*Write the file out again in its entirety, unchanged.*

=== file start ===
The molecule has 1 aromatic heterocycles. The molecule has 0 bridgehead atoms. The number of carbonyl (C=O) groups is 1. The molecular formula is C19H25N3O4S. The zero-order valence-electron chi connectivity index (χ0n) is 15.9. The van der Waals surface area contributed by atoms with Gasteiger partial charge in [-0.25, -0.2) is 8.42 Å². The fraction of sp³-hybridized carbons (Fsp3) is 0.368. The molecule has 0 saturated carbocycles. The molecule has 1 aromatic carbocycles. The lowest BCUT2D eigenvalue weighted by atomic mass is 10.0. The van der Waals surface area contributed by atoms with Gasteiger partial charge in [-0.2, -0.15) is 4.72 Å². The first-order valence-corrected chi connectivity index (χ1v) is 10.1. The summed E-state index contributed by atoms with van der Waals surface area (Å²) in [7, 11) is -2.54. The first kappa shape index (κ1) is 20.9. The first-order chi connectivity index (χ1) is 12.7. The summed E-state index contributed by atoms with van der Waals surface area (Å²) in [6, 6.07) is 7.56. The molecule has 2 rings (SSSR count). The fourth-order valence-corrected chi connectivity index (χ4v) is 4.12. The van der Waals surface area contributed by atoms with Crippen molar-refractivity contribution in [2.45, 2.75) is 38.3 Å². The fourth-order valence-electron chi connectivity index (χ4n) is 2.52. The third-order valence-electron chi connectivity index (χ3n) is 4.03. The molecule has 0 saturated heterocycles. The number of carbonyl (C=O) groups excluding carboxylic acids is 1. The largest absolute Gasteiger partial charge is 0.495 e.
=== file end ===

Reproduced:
The molecule has 1 aromatic heterocycles. The molecule has 0 bridgehead atoms. The number of carbonyl (C=O) groups is 1. The molecular formula is C19H25N3O4S. The zero-order valence-electron chi connectivity index (χ0n) is 15.9. The van der Waals surface area contributed by atoms with Gasteiger partial charge in [-0.25, -0.2) is 8.42 Å². The fraction of sp³-hybridized carbons (Fsp3) is 0.368. The molecule has 0 saturated carbocycles. The molecule has 1 aromatic carbocycles. The lowest BCUT2D eigenvalue weighted by atomic mass is 10.0. The van der Waals surface area contributed by atoms with Gasteiger partial charge in [-0.2, -0.15) is 4.72 Å². The first-order valence-corrected chi connectivity index (χ1v) is 10.1. The summed E-state index contributed by atoms with van der Waals surface area (Å²) in [7, 11) is -2.54. The first kappa shape index (κ1) is 20.9. The first-order chi connectivity index (χ1) is 12.7. The summed E-state index contributed by atoms with van der Waals surface area (Å²) in [6, 6.07) is 7.56. The molecule has 2 rings (SSSR count). The fourth-order valence-corrected chi connectivity index (χ4v) is 4.12. The van der Waals surface area contributed by atoms with Crippen molar-refractivity contribution in [2.45, 2.75) is 38.3 Å². The fourth-order valence-electron chi connectivity index (χ4n) is 2.52. The third-order valence-electron chi connectivity index (χ3n) is 4.03. The molecule has 0 saturated heterocycles. The number of carbonyl (C=O) groups excluding carboxylic acids is 1. The largest absolute Gasteiger partial charge is 0.495 e.